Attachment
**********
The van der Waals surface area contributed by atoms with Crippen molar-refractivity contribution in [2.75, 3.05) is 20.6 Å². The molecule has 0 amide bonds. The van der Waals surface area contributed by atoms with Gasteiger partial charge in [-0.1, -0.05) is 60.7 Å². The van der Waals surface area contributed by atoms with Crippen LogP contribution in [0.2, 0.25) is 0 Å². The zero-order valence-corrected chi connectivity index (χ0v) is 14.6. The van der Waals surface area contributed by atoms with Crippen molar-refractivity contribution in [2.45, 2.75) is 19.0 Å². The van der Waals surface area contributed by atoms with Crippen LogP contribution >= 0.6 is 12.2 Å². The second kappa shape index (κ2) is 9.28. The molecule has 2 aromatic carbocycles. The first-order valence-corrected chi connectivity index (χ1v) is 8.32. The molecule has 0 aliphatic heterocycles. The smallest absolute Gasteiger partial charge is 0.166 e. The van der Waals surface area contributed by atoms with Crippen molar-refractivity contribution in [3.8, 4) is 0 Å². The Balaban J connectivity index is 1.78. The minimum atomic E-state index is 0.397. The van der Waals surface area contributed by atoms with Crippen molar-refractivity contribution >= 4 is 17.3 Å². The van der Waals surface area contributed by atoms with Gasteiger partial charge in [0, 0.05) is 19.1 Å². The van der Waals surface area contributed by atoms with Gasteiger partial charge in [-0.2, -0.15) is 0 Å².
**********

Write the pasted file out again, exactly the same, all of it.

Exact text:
The van der Waals surface area contributed by atoms with Crippen molar-refractivity contribution in [2.75, 3.05) is 20.6 Å². The molecule has 0 amide bonds. The van der Waals surface area contributed by atoms with Gasteiger partial charge in [-0.1, -0.05) is 60.7 Å². The van der Waals surface area contributed by atoms with Crippen LogP contribution in [0.2, 0.25) is 0 Å². The zero-order valence-corrected chi connectivity index (χ0v) is 14.6. The van der Waals surface area contributed by atoms with Crippen molar-refractivity contribution in [2.45, 2.75) is 19.0 Å². The van der Waals surface area contributed by atoms with Crippen LogP contribution >= 0.6 is 12.2 Å². The second kappa shape index (κ2) is 9.28. The molecule has 2 aromatic carbocycles. The first-order valence-corrected chi connectivity index (χ1v) is 8.32. The molecule has 0 aliphatic heterocycles. The smallest absolute Gasteiger partial charge is 0.166 e. The van der Waals surface area contributed by atoms with Crippen molar-refractivity contribution in [3.8, 4) is 0 Å². The Balaban J connectivity index is 1.78. The minimum atomic E-state index is 0.397. The van der Waals surface area contributed by atoms with Crippen molar-refractivity contribution >= 4 is 17.3 Å². The van der Waals surface area contributed by atoms with Gasteiger partial charge in [0, 0.05) is 19.1 Å². The van der Waals surface area contributed by atoms with Gasteiger partial charge in [-0.2, -0.15) is 0 Å².